Back to .500

Back to .500

Alex PietrangeloTired of hearing it? Well I’m tired of saying it. The Blues fell last night bringing their record back down to .500 on the season. Just when you thought the team was starting to put everything together by winning four out of five games, they blow a lead against Detroit at home and fall to Columbus on the road. The Blues are 5th (last) in the Central by a five point margin and 12th in the Western Conference, six points removed from a playoff spot. Fans are frustrated about many things following the loss to the Blue Jackets, including how the Blues are handling young Alex Pietrangelo.

Six points? That’s all that seperated the Blues from the playoffs even after their mediocre play? Surprisingly, yes. However this is a team that clearly does not belong in the playoffs, and wouldn’t last long even if they did make it based on their play this year. Don’t let the number of points from a playoff spot, six, fool you into a sense of calmness and acceptance over the Blues’ play this season. Overall, the play on the ice just has not been that good. The mentality displayed by the team as a whole has not been that good. Coaching, particularly which line is out and the coaching on the power-play has definitely not been that good. Finally, the handling of the young talent (Alex Pietrangelo anyone?) has been it’s own category of bad.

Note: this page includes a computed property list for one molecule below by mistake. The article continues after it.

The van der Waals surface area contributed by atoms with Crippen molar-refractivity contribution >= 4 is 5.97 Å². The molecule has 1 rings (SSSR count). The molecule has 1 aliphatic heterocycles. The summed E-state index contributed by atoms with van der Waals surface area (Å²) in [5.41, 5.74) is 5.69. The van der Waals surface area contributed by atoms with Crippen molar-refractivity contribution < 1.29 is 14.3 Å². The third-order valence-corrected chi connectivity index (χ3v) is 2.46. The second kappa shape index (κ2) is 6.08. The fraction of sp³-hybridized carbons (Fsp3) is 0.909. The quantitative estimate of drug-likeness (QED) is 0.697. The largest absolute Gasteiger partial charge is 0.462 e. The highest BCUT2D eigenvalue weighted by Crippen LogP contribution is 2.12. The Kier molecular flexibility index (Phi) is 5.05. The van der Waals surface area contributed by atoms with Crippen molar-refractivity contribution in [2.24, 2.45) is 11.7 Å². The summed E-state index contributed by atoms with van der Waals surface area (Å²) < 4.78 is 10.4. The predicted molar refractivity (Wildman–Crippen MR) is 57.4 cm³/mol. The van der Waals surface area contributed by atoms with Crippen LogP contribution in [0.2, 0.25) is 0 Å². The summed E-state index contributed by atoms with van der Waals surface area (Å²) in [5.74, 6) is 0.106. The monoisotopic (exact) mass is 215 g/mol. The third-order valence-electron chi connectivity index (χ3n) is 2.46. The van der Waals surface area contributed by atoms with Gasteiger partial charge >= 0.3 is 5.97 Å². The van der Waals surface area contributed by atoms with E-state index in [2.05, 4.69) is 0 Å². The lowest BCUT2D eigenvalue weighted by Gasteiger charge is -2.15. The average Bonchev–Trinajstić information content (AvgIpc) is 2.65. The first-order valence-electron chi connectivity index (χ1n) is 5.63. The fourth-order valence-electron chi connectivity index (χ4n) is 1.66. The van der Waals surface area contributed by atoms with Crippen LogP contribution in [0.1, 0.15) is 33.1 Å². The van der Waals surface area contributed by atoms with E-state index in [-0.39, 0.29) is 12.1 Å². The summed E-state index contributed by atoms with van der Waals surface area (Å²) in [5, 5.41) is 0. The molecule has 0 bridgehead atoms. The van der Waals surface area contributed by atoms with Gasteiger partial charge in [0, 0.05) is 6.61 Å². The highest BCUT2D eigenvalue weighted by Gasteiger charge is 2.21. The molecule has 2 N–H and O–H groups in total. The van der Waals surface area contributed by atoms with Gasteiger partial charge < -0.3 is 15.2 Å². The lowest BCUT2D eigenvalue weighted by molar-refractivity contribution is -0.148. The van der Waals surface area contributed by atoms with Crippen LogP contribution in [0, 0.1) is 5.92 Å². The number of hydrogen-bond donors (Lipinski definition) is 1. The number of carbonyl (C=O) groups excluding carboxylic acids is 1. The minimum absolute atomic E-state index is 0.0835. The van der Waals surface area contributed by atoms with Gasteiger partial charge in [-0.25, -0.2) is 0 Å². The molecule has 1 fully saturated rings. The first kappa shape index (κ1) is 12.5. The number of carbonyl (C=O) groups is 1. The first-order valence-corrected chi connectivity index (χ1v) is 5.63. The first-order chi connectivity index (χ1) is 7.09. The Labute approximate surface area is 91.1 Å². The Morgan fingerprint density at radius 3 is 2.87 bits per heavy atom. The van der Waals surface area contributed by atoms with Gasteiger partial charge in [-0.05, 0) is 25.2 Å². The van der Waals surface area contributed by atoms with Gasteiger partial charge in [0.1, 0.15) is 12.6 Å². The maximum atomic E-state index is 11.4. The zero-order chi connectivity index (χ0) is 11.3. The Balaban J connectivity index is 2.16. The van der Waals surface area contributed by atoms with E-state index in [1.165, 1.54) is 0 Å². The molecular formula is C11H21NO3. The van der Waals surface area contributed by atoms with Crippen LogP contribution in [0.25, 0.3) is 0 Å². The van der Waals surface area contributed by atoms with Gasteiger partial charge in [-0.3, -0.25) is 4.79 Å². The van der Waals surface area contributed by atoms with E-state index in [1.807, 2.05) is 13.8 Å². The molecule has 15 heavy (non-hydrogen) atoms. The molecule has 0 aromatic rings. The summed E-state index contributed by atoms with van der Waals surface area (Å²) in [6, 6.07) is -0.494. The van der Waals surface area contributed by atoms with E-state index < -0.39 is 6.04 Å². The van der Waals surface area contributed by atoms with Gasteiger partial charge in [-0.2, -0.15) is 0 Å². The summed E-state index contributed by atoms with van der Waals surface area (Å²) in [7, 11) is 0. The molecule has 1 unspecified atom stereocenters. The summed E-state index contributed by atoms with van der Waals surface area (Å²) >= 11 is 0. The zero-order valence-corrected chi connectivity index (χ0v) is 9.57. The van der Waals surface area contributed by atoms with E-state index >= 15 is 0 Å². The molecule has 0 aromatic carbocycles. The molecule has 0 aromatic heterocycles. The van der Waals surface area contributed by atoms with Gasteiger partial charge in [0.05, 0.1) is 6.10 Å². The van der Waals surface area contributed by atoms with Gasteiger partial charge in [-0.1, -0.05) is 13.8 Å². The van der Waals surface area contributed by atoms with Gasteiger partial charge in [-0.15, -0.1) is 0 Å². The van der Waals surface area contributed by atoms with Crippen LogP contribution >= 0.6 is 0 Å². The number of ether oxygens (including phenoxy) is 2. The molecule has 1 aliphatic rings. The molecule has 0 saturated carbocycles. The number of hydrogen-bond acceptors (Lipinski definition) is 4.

What is this defensive shell the Blues shrink back to when they are tied or have the lead? Is this system all about playing for the tie? If not, then please make it evident on the ice – coaching staff and players alike. If the game is close, or if you have a lead, keep your foot firmly on the gas and bring home a win in convincing fashion. All you have to do is examine the past two games (Detroit, Columbus) to see where the Blues shifted from offense to “protect” mode. Against Detroit, the team jumped out to a 2-0 lead but then shut down in the 2nd period. Last night, it was somewhere after the Blues leveled the contest. The team obviously plays their absolute best when they don’t let up, keep applying the pressure, and most importantly, deploy a line other than the stopper line. Look to the win against the red-hot Nashville side as an example of what can go right when you keep throwing pressure in the opponent’s face.

Mistakes and missed chances. Watch the tape from last night. One could have created a hell of a drinking game based simply on when the Blues making costly errors. Could we really have expected more from Jonas Junland? I don’t think so. He made a couple big mistakes, but that should be expected in his second career NHL game. However, the late penalties taken by veterans Darryl Sydor and Brad Boyes are inexcusable to take at that stage of the game. Both fall into the category of “bad penalty” and created a tough environment for the Blues to play any other game aside from “protect” hockey (Sorry for the flagrant use of the air quotes…once I start I can’t seem to stop).